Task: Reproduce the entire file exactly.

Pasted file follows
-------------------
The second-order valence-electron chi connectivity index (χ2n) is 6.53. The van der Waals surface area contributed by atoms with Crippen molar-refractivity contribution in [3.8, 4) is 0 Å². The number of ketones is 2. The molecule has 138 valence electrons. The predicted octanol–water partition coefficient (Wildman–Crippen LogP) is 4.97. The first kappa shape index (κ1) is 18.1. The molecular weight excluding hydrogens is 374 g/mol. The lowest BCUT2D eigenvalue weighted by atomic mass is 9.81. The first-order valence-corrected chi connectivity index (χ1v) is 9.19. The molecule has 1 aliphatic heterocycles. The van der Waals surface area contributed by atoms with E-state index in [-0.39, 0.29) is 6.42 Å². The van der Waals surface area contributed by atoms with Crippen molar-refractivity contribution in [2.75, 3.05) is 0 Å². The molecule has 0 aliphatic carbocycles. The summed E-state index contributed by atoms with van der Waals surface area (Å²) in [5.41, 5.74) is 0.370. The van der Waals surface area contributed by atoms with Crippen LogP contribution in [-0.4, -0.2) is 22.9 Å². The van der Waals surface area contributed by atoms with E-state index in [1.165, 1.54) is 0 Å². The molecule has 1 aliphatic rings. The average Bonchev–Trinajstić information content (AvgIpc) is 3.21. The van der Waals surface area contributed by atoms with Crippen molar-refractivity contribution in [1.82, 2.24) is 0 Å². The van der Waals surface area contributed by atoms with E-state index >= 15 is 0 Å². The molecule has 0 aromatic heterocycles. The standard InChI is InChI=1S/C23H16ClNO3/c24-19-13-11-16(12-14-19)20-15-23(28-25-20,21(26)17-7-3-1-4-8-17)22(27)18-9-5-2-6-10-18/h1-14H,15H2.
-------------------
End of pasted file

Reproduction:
The second-order valence-electron chi connectivity index (χ2n) is 6.53. The van der Waals surface area contributed by atoms with Crippen molar-refractivity contribution in [3.8, 4) is 0 Å². The number of ketones is 2. The molecule has 138 valence electrons. The predicted octanol–water partition coefficient (Wildman–Crippen LogP) is 4.97. The first kappa shape index (κ1) is 18.1. The molecular weight excluding hydrogens is 374 g/mol. The lowest BCUT2D eigenvalue weighted by atomic mass is 9.81. The first-order valence-corrected chi connectivity index (χ1v) is 9.19. The molecule has 1 aliphatic heterocycles. The van der Waals surface area contributed by atoms with E-state index in [-0.39, 0.29) is 6.42 Å². The van der Waals surface area contributed by atoms with Crippen molar-refractivity contribution in [2.75, 3.05) is 0 Å². The molecule has 0 aliphatic carbocycles. The summed E-state index contributed by atoms with van der Waals surface area (Å²) in [5.41, 5.74) is 0.370. The van der Waals surface area contributed by atoms with Crippen LogP contribution in [-0.4, -0.2) is 22.9 Å². The van der Waals surface area contributed by atoms with E-state index in [1.165, 1.54) is 0 Å². The molecule has 1 aliphatic rings. The average Bonchev–Trinajstić information content (AvgIpc) is 3.21. The van der Waals surface area contributed by atoms with Crippen molar-refractivity contribution in [1.82, 2.24) is 0 Å². The van der Waals surface area contributed by atoms with E-state index >= 15 is 0 Å². The molecule has 0 aromatic heterocycles. The standard InChI is InChI=1S/C23H16ClNO3/c24-19-13-11-16(12-14-19)20-15-23(28-25-20,21(26)17-7-3-1-4-8-17)22(27)18-9-5-2-6-10-18/h1-14H,15H2.